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Pope on first Sunday of Lent: Now is the time for conversion

Vatican City, Feb 18, 2018 / 09:10 am (CNA/EWTN News).- Lent is a time to face our temptations and be converted by the Gospel, Pope Francis said in his Angelus address on the first Sunday of Lent.

His reflections were based on the passage in the Gospel of Mark, when Jesus is tempted by Satan in the desert for 40 days.

Jesus goes into the desert to prepare for his mission on earth, the Pope said.

While Jesus has no need of conversion himself, he must go to the desert out of obedience to God the Father and "for us, to give us the grace to overcome temptation."

“For us, too, Lent is a time of spiritual ‘training’, of spiritual combat: we are called to face the Evil one through prayer, to be able, with God’s help, to overcome him in our daily life,” he continued.

Immediately after he is tempted, Jesus goes out of the desert to preach the Gospel, which demands conversion from all who hear it, the Holy Father said.

“(Jesus) proclaims, ‘Repent, and believe in the Gospel!’ — believe, that is, in this Good News that the kingdom of God is at hand. In our life we always have need of conversion — every day! — and the Church has us pray for this. In fact, we are never sufficiently oriented toward God, and we must continually direct our mind and our heart to Him."

Lent is the time to have the courage to reject anything that leads us away from God and repent, Francis noted, “but it is not a sad time!”

“It is a joyful and serious duty to strip ourselves of our selfishness, of our ‘old man,’ and to renew ourselves according to the grace of our Baptism,” he said.

During Lent, we must listen to the call of Christ and be converted, recognizing that true happiness lies in God alone, Francis said.

He concluded his address with an appeal to Mary:

“May Mary Most Holy help us to live this Lent with fidelity to the Word of God and with incessant prayer, as Jesus did in the desert. It is not impossible! It means living the days with the desire to welcome the love that comes from God, and that desires to transform our life, and the whole world.”

 

The One For Whom Difference Makes No Difference – A Funeral Sermon On John 6:37-40

I wondered what difference his being different made to others. Because you know as well as I that the world can be a difficult place when you are different. The world can be way to quick to see and name difference as a deficiency and way to slow to create a place and space for one who is different. And too often that one lives at the extremes of either being avoided or taken advantage of.

St. Flavian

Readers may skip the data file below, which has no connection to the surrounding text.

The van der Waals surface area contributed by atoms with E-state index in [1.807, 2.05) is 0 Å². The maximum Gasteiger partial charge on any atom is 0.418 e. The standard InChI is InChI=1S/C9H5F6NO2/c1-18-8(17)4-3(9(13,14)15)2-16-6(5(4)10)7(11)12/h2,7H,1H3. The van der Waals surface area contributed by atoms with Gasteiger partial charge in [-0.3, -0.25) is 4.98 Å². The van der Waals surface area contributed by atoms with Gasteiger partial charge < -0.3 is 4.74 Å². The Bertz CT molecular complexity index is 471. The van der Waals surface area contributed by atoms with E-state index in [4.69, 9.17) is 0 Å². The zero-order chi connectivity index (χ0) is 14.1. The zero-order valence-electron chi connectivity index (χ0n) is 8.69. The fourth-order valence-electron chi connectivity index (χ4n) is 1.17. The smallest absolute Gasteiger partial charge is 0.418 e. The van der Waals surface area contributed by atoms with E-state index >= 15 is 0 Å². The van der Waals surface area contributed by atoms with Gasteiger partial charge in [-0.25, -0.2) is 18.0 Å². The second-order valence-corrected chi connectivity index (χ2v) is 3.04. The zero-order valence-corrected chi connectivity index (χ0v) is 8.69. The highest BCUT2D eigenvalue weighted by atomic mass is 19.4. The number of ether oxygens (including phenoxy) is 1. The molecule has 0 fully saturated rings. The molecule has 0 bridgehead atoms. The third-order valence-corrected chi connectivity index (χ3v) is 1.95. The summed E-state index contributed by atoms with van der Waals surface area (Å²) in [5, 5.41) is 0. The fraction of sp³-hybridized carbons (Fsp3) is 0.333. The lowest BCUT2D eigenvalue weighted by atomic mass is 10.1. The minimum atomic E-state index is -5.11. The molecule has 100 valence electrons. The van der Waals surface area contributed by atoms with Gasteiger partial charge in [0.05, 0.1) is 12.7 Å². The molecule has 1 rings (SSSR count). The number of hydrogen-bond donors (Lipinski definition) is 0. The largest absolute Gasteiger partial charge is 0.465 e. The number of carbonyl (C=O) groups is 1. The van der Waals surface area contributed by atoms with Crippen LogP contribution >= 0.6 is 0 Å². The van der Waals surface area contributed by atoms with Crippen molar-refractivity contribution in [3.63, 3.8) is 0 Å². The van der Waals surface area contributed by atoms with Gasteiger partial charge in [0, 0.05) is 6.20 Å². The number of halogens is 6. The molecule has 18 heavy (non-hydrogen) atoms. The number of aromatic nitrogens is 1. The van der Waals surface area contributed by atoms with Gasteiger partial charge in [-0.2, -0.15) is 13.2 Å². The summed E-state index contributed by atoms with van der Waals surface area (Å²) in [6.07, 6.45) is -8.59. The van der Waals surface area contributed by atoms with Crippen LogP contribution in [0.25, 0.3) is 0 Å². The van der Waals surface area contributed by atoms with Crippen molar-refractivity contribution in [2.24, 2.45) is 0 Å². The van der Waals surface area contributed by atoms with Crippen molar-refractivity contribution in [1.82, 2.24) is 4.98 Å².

On Feb. 18, the Roman Catholic Church remembers Patriarch Saint Flavian of Constantinople, who is honored on the same date by Eastern Catholics of the Byzantine tradition and by Eastern Orthodox Christians.Known to Eastern Christians as “St. Flavian the Confessor,� the patriarch endured condemnation and severe beatings during a fifth-century dispute about the humanity and divinity of Jesus Christ. Though he died from his injuries, his stand against heresy was later vindicated at the Church’s fourth ecumenical council in 451.St. Flavian is closely associated with Pope St. Leo the Great, who also upheld the truth about Christ’s divine and human natures during the controversy. The Pope’s best-known contribution to the fourth council – a letter known as the “Tome of Leo� – was originally addressed to St. Flavian, though it did not reach the patriarch during his lifetime.Flavian's date of birth is unknown, as are most of his biographical details. He was highly-regarded as a priest during the reign of the Eastern Roman Emperor Theodosius II (which lasted from 408 to 450), and he became Archbishop of Constantinople following the death of Patriarch Saint Proclus in approximately 447.Early in his patriarchate, Flavian angered a state official named Chrysaphius by refusing to offer a bribe to the emperor. The ruler's wife Eudocia joined the resulting conspiracy which Chrysaphius hatched against Flavian, a plot that would come to fruition in an illegitimate Church council and the patriarch's death.As head of the Church in Constantinople, Flavian had inherited a theological controversy about the relationship between deity and humanity in the person of Jesus Christ. In an occurrence that was not uncommon for the time, the doctrinal issue became entangled with personal and political rivalries. Flavian's stand for orthodoxy gave his high-ranking court opponents a chance to act against him by encouraging the proponents of doctrinal error and manipulating the emperor in their favor.The theological issue had arisen after the Council of Ephesus, which in 431 had confirmed the personal unity of Christ and condemned the error (known as Nestorianism) that said he was a composite being made up of a divine person and a human person. But questions persisted: Were Jesus' eternal divinity, and his assumed humanity, two distinct and complete natures fully united in one person? Or did the person of Christ have only one hybrid nature, made up in some manner of both humanity and divinity?The Church would eventually confirm that the Lord's incarnation involved both a divine and a human nature at all times. When God took on a human nature at the incarnation, in the words of Pope St. Leo the Great, “the proper character of both natures was maintained and came together in a single person,� and “each nature kept its proper character without loss.�During Flavian’s patriarchate, however, the doctrine of Christ’s two natures had not been fully and explicitly defined. Thus, controversy came up regarding the doctrine of a monk named Eutyches, who insisted that Christ had only “one nature.� Flavian understood the “monophysite� doctrine as contrary to faith in Christ’s full humanity, and he condemned it at a local council in November of 448. He excommunicated Eutyches, and sent his decision to Pope Leo, who gave his approval in May 449.Chrysaphius, who knew Eutyches personally, proceeded to use the monk as his instrument against the patriarch who had angered him. He convinced the emperor that a Church council should be convened to consider Eutyches’ doctrine again. The resulting council, held in August 449 and led by Dioscorus of Alexandria, was completely illegitimate, and later formally condemned. But it pronounced against Flavian and declared him deposed from the patriarchate.During this same illicit gathering, known to history as the “Robber Council,� a mob of monks beat St. Flavian so aggressively that he died from his injuries three days later. Chrysaphius seemed, for the moment, to have triumphed over the patriarch.But the state official’s ambitions soon collapsed. Chrysaphius fell out of favor with Theodosius II shortly before the emperor’s death in July 450, and he was executed early in the reign of his successor Marcian.St. Flavian, meanwhile, was canonized by the Fourth Ecumenical Council in 451. Its participants gave strong acclamation to the “Tome of Leo� – in which the Pope confirmed St. Flavian’s condemnation of Eutyches and affirmed the truth about Christ’s two natures, both divine and human.